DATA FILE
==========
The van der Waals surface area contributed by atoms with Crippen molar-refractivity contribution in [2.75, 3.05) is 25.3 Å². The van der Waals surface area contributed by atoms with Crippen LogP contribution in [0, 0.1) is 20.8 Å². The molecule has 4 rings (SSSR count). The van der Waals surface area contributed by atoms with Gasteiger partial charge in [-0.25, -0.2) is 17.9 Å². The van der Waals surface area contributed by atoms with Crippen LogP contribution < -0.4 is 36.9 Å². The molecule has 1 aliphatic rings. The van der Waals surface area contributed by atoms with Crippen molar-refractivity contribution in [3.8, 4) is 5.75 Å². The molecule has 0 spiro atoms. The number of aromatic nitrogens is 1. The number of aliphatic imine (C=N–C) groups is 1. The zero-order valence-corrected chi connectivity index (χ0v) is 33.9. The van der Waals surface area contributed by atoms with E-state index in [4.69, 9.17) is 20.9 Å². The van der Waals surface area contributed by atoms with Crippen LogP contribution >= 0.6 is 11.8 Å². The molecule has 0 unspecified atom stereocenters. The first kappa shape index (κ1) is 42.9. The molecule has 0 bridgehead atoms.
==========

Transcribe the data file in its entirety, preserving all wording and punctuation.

The van der Waals surface area contributed by atoms with Crippen molar-refractivity contribution in [2.75, 3.05) is 25.3 Å². The van der Waals surface area contributed by atoms with Crippen LogP contribution in [0, 0.1) is 20.8 Å². The molecule has 4 rings (SSSR count). The van der Waals surface area contributed by atoms with Gasteiger partial charge in [-0.25, -0.2) is 17.9 Å². The van der Waals surface area contributed by atoms with Crippen LogP contribution < -0.4 is 36.9 Å². The molecule has 1 aliphatic rings. The van der Waals surface area contributed by atoms with Crippen molar-refractivity contribution in [3.8, 4) is 5.75 Å². The molecule has 0 spiro atoms. The number of aromatic nitrogens is 1. The number of aliphatic imine (C=N–C) groups is 1. The zero-order valence-corrected chi connectivity index (χ0v) is 33.9. The van der Waals surface area contributed by atoms with E-state index in [4.69, 9.17) is 20.9 Å². The van der Waals surface area contributed by atoms with Crippen LogP contribution >= 0.6 is 11.8 Å². The molecule has 0 unspecified atom stereocenters. The first kappa shape index (κ1) is 42.9. The molecule has 0 bridgehead atoms.